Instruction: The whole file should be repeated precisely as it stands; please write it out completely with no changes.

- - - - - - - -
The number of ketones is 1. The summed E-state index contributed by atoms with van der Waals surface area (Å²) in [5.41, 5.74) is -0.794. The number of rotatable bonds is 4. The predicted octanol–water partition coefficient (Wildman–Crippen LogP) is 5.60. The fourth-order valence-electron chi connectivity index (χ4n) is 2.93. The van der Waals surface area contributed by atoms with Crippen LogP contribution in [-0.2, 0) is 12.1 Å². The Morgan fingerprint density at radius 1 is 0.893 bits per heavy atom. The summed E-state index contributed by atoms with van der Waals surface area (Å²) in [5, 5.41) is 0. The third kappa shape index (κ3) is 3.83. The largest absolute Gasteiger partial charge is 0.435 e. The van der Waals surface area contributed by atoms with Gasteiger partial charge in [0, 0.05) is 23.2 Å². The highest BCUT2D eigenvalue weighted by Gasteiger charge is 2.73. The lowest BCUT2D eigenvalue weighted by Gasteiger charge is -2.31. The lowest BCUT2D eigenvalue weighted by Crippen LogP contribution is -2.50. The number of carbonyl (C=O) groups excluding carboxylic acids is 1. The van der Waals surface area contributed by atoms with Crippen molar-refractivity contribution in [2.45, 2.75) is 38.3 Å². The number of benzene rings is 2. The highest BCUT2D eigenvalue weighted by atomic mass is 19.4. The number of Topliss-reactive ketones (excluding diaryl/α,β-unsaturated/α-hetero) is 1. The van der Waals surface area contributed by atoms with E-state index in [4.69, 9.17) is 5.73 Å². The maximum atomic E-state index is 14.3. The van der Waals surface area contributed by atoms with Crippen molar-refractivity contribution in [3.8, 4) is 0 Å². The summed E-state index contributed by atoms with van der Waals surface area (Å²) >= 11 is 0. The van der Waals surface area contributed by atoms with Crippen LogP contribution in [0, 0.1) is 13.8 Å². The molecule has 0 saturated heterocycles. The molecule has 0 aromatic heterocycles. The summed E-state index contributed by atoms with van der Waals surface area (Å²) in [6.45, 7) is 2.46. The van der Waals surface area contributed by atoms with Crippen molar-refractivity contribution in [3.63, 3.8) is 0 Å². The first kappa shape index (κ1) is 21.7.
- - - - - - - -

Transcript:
The number of ketones is 1. The summed E-state index contributed by atoms with van der Waals surface area (Å²) in [5.41, 5.74) is -0.794. The number of rotatable bonds is 4. The predicted octanol–water partition coefficient (Wildman–Crippen LogP) is 5.60. The fourth-order valence-electron chi connectivity index (χ4n) is 2.93. The van der Waals surface area contributed by atoms with Crippen LogP contribution in [-0.2, 0) is 12.1 Å². The Morgan fingerprint density at radius 1 is 0.893 bits per heavy atom. The summed E-state index contributed by atoms with van der Waals surface area (Å²) in [5, 5.41) is 0. The third kappa shape index (κ3) is 3.83. The largest absolute Gasteiger partial charge is 0.435 e. The van der Waals surface area contributed by atoms with Gasteiger partial charge in [0, 0.05) is 23.2 Å². The highest BCUT2D eigenvalue weighted by Gasteiger charge is 2.73. The lowest BCUT2D eigenvalue weighted by Gasteiger charge is -2.31. The lowest BCUT2D eigenvalue weighted by Crippen LogP contribution is -2.50. The number of carbonyl (C=O) groups excluding carboxylic acids is 1. The van der Waals surface area contributed by atoms with Crippen molar-refractivity contribution in [2.45, 2.75) is 38.3 Å². The number of benzene rings is 2. The highest BCUT2D eigenvalue weighted by atomic mass is 19.4. The number of Topliss-reactive ketones (excluding diaryl/α,β-unsaturated/α-hetero) is 1. The van der Waals surface area contributed by atoms with E-state index in [4.69, 9.17) is 5.73 Å². The maximum atomic E-state index is 14.3. The van der Waals surface area contributed by atoms with Crippen molar-refractivity contribution in [3.8, 4) is 0 Å². The summed E-state index contributed by atoms with van der Waals surface area (Å²) >= 11 is 0. The van der Waals surface area contributed by atoms with Crippen LogP contribution in [0, 0.1) is 13.8 Å². The molecule has 0 saturated heterocycles. The molecule has 0 aromatic heterocycles. The summed E-state index contributed by atoms with van der Waals surface area (Å²) in [6.45, 7) is 2.46. The van der Waals surface area contributed by atoms with Crippen molar-refractivity contribution in [3.63, 3.8) is 0 Å². The first kappa shape index (κ1) is 21.7.